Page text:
Tokyo Ticket Dissolves Stress for Regan Smith as Battle vs. McKeown Awaits

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Regan Smith celebrates qualifying for her first Olympic team in the 100 back -- Photo Courtesy: Peter H. Bick

Tokyo Ticket Dissipates Stress for Regan Smith as Battle vs. McKeown Awaits

Just days after surrendering her 100 back world record to Australia’s Kaylee McKeown, Regan Smith secured her spot at her first Olympic Games with a victory in the 100 back at U.S. Olympic Trials. With all eyes on Smith, she went out hard and flipped in 27.90, two tenths under McKeown’s world record pace and with a significant lead. On the back half, Smith received pressure from Katharine Berkoff in the lane next to her, but she never slipped from the lead. Smith touched the wall in 58.35, a bit slower than her 57.92 from the previous night’s semifinals that ranks her second in the world for 2021 but enough to secure a spot in her first Olympic Games.

Smith had been in the spotlight since qualifying for her first World Championships at age 15, and she steadily ascended up the ranks of global backstroking, culminating in her two-world record breakout at the 2019 World Championships. But she had not had the opportunity to aim for an Olympic team before Tuesday night, and upon seeing that she had won, Smith began to tear up. The strongest emotion, Smith said, was relief, to finally breathe with the stress of trying to become an Olympian suddenly lifted.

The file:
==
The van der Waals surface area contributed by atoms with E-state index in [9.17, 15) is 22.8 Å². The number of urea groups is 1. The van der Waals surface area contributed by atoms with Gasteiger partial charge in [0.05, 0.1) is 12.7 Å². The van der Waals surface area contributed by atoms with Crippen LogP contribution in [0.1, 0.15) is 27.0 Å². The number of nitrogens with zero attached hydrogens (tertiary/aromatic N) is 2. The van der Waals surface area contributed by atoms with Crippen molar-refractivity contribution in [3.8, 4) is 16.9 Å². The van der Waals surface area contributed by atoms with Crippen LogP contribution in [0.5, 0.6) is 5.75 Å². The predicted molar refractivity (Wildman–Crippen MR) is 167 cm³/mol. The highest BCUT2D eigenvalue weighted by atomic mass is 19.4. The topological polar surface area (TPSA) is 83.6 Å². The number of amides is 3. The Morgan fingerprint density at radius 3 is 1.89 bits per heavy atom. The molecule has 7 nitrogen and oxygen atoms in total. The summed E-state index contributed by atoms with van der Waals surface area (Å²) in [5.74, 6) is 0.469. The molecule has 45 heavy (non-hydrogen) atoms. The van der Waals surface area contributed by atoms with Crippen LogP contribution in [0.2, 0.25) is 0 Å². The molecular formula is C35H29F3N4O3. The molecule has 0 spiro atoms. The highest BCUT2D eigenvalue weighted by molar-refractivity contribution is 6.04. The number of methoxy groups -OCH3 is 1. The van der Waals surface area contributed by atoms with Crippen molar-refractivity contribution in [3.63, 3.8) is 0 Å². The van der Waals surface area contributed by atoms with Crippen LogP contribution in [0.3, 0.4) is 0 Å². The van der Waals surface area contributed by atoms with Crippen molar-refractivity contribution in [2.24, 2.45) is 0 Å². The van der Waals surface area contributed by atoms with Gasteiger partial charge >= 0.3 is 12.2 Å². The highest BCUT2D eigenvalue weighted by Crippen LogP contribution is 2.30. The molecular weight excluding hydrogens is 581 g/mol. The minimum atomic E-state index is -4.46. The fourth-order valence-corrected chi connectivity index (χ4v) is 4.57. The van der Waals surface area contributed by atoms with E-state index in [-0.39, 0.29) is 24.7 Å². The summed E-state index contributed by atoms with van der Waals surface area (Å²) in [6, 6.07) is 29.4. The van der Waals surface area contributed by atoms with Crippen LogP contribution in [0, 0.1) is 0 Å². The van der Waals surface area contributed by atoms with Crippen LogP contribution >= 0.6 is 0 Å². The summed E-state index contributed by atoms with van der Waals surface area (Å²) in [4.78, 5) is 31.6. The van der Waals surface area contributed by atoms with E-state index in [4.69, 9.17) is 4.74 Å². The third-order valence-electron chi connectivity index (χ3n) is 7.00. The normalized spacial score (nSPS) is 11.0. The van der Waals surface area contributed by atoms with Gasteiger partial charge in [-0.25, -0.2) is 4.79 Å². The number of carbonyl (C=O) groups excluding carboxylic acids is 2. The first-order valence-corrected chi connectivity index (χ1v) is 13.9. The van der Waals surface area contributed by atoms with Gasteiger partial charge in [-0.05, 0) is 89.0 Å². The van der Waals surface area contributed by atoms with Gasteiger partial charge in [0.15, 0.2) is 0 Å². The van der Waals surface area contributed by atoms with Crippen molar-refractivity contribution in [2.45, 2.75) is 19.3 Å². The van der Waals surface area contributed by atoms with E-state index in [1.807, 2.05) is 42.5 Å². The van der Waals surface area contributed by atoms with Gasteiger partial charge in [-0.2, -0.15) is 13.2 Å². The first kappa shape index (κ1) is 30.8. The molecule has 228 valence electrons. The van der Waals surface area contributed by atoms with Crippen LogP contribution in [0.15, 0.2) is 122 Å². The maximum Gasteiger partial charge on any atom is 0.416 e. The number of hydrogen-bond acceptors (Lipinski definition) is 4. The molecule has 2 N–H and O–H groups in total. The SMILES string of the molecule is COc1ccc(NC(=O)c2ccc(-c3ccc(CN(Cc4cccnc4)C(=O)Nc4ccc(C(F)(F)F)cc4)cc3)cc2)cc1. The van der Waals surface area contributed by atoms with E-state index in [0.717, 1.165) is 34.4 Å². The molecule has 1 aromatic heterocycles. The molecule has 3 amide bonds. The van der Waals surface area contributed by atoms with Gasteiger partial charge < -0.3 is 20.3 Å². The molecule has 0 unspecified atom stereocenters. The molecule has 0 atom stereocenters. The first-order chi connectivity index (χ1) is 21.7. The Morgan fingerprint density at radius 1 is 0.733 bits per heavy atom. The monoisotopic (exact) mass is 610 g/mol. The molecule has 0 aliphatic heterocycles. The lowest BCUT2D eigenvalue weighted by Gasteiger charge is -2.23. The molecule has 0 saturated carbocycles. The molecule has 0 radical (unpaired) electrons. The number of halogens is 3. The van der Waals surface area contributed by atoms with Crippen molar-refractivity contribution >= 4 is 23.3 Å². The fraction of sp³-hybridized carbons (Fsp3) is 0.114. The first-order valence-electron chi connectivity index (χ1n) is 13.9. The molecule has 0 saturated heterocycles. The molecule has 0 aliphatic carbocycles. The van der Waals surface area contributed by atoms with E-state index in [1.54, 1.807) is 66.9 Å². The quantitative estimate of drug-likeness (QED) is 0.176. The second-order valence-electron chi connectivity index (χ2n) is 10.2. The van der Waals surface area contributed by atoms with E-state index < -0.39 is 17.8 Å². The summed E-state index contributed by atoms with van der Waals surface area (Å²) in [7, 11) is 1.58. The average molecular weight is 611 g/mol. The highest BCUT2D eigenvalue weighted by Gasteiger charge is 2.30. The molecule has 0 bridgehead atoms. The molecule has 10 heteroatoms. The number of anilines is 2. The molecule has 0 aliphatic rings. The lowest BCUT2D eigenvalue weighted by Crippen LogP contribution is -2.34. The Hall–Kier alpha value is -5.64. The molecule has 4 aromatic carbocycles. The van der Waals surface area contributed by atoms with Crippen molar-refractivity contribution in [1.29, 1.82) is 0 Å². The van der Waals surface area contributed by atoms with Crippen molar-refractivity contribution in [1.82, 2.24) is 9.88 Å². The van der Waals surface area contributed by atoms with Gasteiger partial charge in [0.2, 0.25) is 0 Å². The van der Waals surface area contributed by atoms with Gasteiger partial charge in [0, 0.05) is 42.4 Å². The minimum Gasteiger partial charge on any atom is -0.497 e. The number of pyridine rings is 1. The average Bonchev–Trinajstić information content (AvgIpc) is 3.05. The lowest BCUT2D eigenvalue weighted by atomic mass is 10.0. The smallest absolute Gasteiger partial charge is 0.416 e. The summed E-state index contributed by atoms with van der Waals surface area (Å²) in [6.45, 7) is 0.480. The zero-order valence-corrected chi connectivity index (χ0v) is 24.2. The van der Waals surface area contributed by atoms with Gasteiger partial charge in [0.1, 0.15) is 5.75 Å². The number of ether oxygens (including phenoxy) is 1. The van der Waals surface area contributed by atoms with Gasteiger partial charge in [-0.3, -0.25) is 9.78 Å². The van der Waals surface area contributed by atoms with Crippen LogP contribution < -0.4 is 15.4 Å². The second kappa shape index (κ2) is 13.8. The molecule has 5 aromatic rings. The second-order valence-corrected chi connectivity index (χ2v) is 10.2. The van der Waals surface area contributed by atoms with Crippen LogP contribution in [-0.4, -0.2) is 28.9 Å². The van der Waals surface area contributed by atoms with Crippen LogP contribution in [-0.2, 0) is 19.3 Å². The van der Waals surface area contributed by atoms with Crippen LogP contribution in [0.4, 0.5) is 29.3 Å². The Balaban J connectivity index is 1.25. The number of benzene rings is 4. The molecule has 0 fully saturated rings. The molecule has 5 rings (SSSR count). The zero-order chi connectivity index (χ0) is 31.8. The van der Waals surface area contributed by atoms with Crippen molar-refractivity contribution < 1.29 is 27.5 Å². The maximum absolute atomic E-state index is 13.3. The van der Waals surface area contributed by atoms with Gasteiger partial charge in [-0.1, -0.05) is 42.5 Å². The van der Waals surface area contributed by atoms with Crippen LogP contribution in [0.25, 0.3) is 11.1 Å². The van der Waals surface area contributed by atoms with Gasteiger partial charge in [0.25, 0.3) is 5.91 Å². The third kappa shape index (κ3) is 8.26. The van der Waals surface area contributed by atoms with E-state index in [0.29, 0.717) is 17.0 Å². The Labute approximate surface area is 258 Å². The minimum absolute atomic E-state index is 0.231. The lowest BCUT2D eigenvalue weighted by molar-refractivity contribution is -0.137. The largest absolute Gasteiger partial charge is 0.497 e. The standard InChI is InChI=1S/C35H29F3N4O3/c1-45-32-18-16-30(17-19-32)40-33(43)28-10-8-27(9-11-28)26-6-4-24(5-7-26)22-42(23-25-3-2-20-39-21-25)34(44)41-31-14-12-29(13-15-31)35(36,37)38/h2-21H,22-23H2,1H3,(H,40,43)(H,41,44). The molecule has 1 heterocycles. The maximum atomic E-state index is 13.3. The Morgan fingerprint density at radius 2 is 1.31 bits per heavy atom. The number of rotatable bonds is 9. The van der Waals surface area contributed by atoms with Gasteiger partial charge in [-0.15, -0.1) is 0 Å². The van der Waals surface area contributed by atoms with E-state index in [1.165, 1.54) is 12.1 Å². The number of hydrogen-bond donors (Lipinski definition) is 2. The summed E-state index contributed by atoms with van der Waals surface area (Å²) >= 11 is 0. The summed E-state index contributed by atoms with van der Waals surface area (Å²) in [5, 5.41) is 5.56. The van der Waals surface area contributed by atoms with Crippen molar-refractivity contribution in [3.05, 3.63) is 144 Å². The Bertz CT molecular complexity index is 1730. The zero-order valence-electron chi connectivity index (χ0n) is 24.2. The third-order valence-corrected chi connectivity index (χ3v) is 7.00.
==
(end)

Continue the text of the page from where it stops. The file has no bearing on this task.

“There were a ton of emotions after that race, and there still are, honestly,” Smith said. “I’m still trying to process everything, but it’s very special. That was a great race. I could have some things a little bit better. I had a great semis. I wish I could have repeated that, but you know what? It’s OK. I’m very happy with that race overall. Lots of relief, absolutely. I’m just very happy. It was very special. Now, going forward, I’m just excited to have some of the pressure off my back.”

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Rhyan White finished second to Regan Smith in the women’s 100 back at Olympic Trials — Photo Courtesy: Peter H. Bick

In the battle for second place, Berkoff looked strong for much of the race, but she faded slightly at the very end. 2016 Olympian Olivia Smoliga was right there, but it was Alabama’s Rhyan White getting in just ahead and qualifying for her first Games. White swam a time of 58.60, and she has actually been faster this year, having swum a 58.60 that ranks fifth in the world in May in Atlanta.

I tried not to think about expecting anything. I was kind of freaking out toward the end thinking, my legs are kind of falling off. But luckily I pulled it through,” White said. “I was just going into this trying not to expect anything. I told my friend just before that whatever happens is supposed to happen and it’ll all fall into place.”

Smoliga took third in 58.72, off both her semifinals time of 58.72 and her season-best of 58.31 that ranks fourth in the world. However, Smoliga will not be able to compete in the event at the Tokyo Games. Berkhoff ended up fourth in 58.82, and Isabelle Stadden was fifth in 59.37.

One of the most eagerly anticipated showdowns of the Olympic Trials did not disappoint, and the final was an incredible showdown. Almost none of the top finishers would be pleased with their times under normal circumstances, but the job was simply to get onto the team, and both Smith and White accomplished that.